During the recent Twitter outages, I checked the Twitter Status Blog a few times. I noticed that it was running on a platform called Tumblr, so I investigated a little further. Here, I plan to explain what Tumblr is, why its creators think it's useful, what you can do with it, and what I've decided to use it for.
The creators of Tumblr think that there is a niche between Blogging and Twitter. Blog posts, according to them, are supposed to be long-winded multi-paragraph monstrosities. They obviously don't know my friends. And Twitter posts are, often frustratingly, limited to a maximum of 140 characters. Tumblr is for all the stuff you want to say that is too much for Twitter and not big enough to justify a blog post.
There are seven types of posts.
Those icons are pretty self explanitory. Quotes are for posting quotations, single phrases from someone else you heard or read. Chats are to post conversations you've had or heard. The rest are just what they say they are. The text posts are really the equivalent of a full blog post on any other blogging platform. You can embed images and do anything any other blog can do.
First of all, let me explain what a feed aggregator is. RSS feeds are small, compact files available from websites, like this one, that allow your computer to check if there is new content. A feed aggregator will take RSS feeds from various sites and merge them together into just one feed. So if you wanted just one feed of all new blog posts from several bloggers in Spain, you could give all the feeds for those blogs to a feed aggregator, and it would combine them.
Most bloggers use several online services that provide feeds for content that they product. I, for instance, have my blog feed, my Flickr feed, my Twitter feed, my Revver feed, and countless other video sharing websites that I've started using lately through TubeMogul.
Tumblr will check your various feeds for new content, and then post that content on your Tumblr page automatically!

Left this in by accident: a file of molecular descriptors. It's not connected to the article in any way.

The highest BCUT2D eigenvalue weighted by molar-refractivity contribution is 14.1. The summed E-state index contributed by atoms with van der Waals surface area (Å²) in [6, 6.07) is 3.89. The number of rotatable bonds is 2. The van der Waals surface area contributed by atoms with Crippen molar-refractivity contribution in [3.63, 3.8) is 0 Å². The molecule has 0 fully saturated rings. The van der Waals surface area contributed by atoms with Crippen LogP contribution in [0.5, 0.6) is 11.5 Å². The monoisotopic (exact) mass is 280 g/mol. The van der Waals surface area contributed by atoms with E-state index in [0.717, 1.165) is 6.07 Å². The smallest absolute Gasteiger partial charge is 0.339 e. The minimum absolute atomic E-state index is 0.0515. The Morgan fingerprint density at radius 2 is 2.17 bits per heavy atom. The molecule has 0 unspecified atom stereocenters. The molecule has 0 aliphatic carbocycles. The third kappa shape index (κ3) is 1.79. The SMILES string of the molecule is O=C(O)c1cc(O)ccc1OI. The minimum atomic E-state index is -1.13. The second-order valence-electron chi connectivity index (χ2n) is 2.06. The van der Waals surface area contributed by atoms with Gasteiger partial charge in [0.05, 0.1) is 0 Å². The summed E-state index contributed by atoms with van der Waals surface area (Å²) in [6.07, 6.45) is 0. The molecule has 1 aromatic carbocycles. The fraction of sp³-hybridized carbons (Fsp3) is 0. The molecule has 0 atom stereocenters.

I have lots of content on my Tumblog, and I have yet to make a direct post on Tumblr. All of it has been read from my various other feeds.
This is how I have been using Tumblr. My tumblog is an aggregation of all my feeds:
Tumblr also allows for group blogging. You can define a group, either public or private, and then invite other members (Tumblrs?) to allow them posting to the group blog. The same feed aggregation features apply. As an experiment, I have created iwus.tumblr.com that will pull the photos from the Flickr group of the same name.
Although Tumblr does not allow comments natively, there are 3rd party plugins, like Disqus, that will allow plugins. In 2 minutes, before starting this paragraph, I have enabled comments on iwus.tumblr.com using Disqus.
One niche I can see Tumblr filling in my internet life is as an extention of what a Flickr group is. On Flickr, you can post photos to a group and people interesting in that type of photo (e.g. dachshund puppies) can join and follow the group. With Tumblr, that group could spill over to allowing posting of video, web links, stories, etc., while at the same time sucking in all the content from the preexisting Flickr group.
I often send and receive url-sharing emails to and from fellow IWUS members about websites that are particularly, well, "IWUS". If any of you IWUSers feel up to trying to use a Tumblr group for that, let me know and I'll invite you to the one I've already created.